AUDIENCE MEMBER: Prime Minister, isn’t the whole point of having a carbon tax to affect the prices that consumers pay? If there’s no change in consumer behaviour, you’re not going to achieve what you’re trying to achieve to reduce carbon pollution. So if it’s compensating households, aren’t you simply undermining the effect that your tax is going to have and ultimately make no change?
She gave a brief but clear explanation:
JULIA GILLARD: That’s a very perceptive question and I think a lot of people are thinking about his, about how does it work? If I’m getting compensation, what’s actually changing? Let me just explain that. The carbon price affects the big polluters. Yes, they will cause some price impacts for consumers. That’s true. We will then assist consumers and I can understand why people then intuitively go, well, how does all of this work? Isn’t, you know, sort of money going in and money going out? What’s the effect? Well, the effect is that in the shops when you come to buy things, products that are made with relatively less carbon pollution will be cheaper than products that are made with more carbon pollution. So you’re standing there with your household assistance in your hand. You could still keep buying the high carbon pollution products if you want to or what you’re far more likely to do is to buy the cheaper, lower carbon pollution products. That means that the people who make those things will get the consumer signal, gee, we will sell more, we will make more money if we make lower pollution products. That drives the innovation. So I want you to have that household assistance in your hand but I also want you to see price effects which make cleaner, greener things cheaper than high pollution commodities. That’s why it works.
In parliament she gave a longer and more politically charged answer:
Let me explain in detail our mechanism for pricing carbon. The first proposition is an incredibly simple one. At the moment carbon pollution can be released into the atmosphere for free. There is no disincentive for doing that. We will put a price on carbon, a price on every unit of carbon pollution. It will be paid for by businesses and as a result, because our business community is smart and adaptable and innovative, they will work out ways of pursuing their business and generating less carbon pollution. They will work out ways of making sure they pay less of a price when carbon is priced. Then they will enter into contracts, they will make investments on the basis of understanding the rules and understanding that carbon will be priced. And as they go about making those transitions, innovating, making the new investments of the future, we will work with those businesses in transition to a clean economy.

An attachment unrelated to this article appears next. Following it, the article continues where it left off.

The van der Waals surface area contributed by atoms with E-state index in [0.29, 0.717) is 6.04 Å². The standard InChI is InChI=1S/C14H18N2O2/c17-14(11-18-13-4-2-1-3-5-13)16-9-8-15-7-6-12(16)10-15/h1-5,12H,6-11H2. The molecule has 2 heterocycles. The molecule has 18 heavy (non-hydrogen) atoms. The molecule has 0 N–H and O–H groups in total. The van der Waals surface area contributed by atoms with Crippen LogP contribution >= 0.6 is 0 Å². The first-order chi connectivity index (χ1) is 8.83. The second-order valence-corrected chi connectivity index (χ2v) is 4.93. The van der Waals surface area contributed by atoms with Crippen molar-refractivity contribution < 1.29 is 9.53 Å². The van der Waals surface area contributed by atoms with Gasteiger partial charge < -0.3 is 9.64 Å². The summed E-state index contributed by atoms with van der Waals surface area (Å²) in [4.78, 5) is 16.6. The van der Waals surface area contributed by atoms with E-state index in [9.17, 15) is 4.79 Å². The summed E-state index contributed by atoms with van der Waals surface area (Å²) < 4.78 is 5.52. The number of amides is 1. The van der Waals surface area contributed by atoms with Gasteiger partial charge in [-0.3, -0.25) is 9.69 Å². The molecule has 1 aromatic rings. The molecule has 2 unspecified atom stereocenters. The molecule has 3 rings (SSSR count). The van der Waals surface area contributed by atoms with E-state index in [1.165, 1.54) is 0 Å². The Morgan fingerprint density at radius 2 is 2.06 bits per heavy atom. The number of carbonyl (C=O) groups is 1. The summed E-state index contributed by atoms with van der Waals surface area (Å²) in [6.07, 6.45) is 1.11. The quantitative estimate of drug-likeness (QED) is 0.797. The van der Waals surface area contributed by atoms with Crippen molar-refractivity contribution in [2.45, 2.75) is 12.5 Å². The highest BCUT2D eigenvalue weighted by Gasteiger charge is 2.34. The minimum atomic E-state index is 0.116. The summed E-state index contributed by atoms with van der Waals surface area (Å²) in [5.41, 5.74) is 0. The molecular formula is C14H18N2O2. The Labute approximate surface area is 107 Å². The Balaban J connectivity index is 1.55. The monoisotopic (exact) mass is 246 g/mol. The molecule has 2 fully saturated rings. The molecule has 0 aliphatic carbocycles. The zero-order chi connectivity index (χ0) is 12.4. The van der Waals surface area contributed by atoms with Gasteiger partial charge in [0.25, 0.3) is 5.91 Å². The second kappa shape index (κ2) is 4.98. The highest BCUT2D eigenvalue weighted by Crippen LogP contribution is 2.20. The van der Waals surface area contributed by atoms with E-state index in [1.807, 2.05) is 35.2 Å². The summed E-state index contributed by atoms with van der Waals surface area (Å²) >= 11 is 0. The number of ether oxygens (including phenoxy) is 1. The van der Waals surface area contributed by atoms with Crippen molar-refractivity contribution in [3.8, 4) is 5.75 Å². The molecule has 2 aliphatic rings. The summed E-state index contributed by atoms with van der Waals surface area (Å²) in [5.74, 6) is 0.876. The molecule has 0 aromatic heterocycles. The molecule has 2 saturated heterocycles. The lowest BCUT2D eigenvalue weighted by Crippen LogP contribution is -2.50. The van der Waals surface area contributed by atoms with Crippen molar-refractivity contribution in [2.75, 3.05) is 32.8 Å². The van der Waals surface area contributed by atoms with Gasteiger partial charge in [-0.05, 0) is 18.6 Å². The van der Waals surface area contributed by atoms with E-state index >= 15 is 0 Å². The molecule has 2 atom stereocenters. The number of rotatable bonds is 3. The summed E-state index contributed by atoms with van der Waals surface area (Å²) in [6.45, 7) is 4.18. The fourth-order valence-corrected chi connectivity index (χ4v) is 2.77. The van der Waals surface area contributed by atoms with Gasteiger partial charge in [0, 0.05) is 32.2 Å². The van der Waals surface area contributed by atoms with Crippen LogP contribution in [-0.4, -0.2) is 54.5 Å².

Having priced carbon and seen that innovation, yes, there will be pricing impacts; that is absolutely right. That is the whole point: to make goods that are generated with more carbon pollution relatively more expensive than goods that are generated with less carbon pollution. But because we are a Labor government this will be done in a fair way. We will assist households as we transition with this new carbon price. What that means is that people will walk into a shop with money in their pocket, the government having provided them with assistance. They will see the price signals on the shelves in front of them—things with less pollution, less expensive; things with more pollution, more expensive—and they too will adapt and change. They will choose the lower pollution products, which is exactly what we want them to do. Between the business investment and innovation, between households who have been assisted in a fair way by a Labor government responding to price signals, we will see a transition to a cleaner economy, to a clean energy economy, to a low-pollution economy.
What does that mean? Put very simply, it means jobs. It means that our economy will keep pace with a transition that is happening around the world. Our economy will keep pace and we will have the jobs of the future. What is the alternative? The alternative is to keep emitting carbon pollution. It is to see Australia left behind the tide of history with a high-pollution economy. It is exporting jobs to the rest of the world—jobs that Australian kids could have to build a future on. It is leaving households to deal with escalating electricity prices, which are going up because of a lack of investment certainty, and without household assistance in their pockets. And, of course, if we follow the Leader of the Opposition’s plan, it is also about ripping $30 billion off taxpayers. The efficient way to transform our economy is to price carbon and that is what we will do.
Gillard is to be congratulated in noting that there would be price rises. As she explains, a large amount of the money raised will go to people to compensate for the price increases. It is important to notice though that people will still choose the cheaper, low carbon, alternatives.
Although this was a clear explanation from Julia Gillard, the prize for the best speach on pricing carbon in the Australian Parliament still goes to Malcolm Turnbull, which can be found at this post.